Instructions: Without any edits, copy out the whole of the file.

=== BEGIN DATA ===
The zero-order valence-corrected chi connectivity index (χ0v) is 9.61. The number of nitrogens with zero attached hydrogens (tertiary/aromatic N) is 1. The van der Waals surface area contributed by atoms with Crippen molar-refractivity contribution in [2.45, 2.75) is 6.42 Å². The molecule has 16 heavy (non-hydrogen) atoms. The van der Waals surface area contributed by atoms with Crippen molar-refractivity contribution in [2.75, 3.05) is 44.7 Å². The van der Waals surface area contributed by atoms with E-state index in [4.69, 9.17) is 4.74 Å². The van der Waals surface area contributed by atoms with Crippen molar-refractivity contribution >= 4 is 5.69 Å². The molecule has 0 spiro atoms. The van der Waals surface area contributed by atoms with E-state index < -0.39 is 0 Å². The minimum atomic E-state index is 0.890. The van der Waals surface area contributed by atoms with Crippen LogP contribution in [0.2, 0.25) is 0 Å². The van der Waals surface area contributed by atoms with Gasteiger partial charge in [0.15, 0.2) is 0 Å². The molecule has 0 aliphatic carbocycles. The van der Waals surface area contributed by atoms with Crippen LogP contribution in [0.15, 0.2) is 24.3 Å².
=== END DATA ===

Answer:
The zero-order valence-corrected chi connectivity index (χ0v) is 9.61. The number of nitrogens with zero attached hydrogens (tertiary/aromatic N) is 1. The van der Waals surface area contributed by atoms with Crippen molar-refractivity contribution in [2.45, 2.75) is 6.42 Å². The molecule has 16 heavy (non-hydrogen) atoms. The van der Waals surface area contributed by atoms with Crippen molar-refractivity contribution in [2.75, 3.05) is 44.7 Å². The van der Waals surface area contributed by atoms with E-state index in [4.69, 9.17) is 4.74 Å². The van der Waals surface area contributed by atoms with Crippen molar-refractivity contribution >= 4 is 5.69 Å². The molecule has 0 spiro atoms. The van der Waals surface area contributed by atoms with E-state index < -0.39 is 0 Å². The minimum atomic E-state index is 0.890. The van der Waals surface area contributed by atoms with Crippen LogP contribution in [0.2, 0.25) is 0 Å². The van der Waals surface area contributed by atoms with Gasteiger partial charge in [0.15, 0.2) is 0 Å². The molecule has 0 aliphatic carbocycles. The van der Waals surface area contributed by atoms with Crippen LogP contribution in [0.15, 0.2) is 24.3 Å².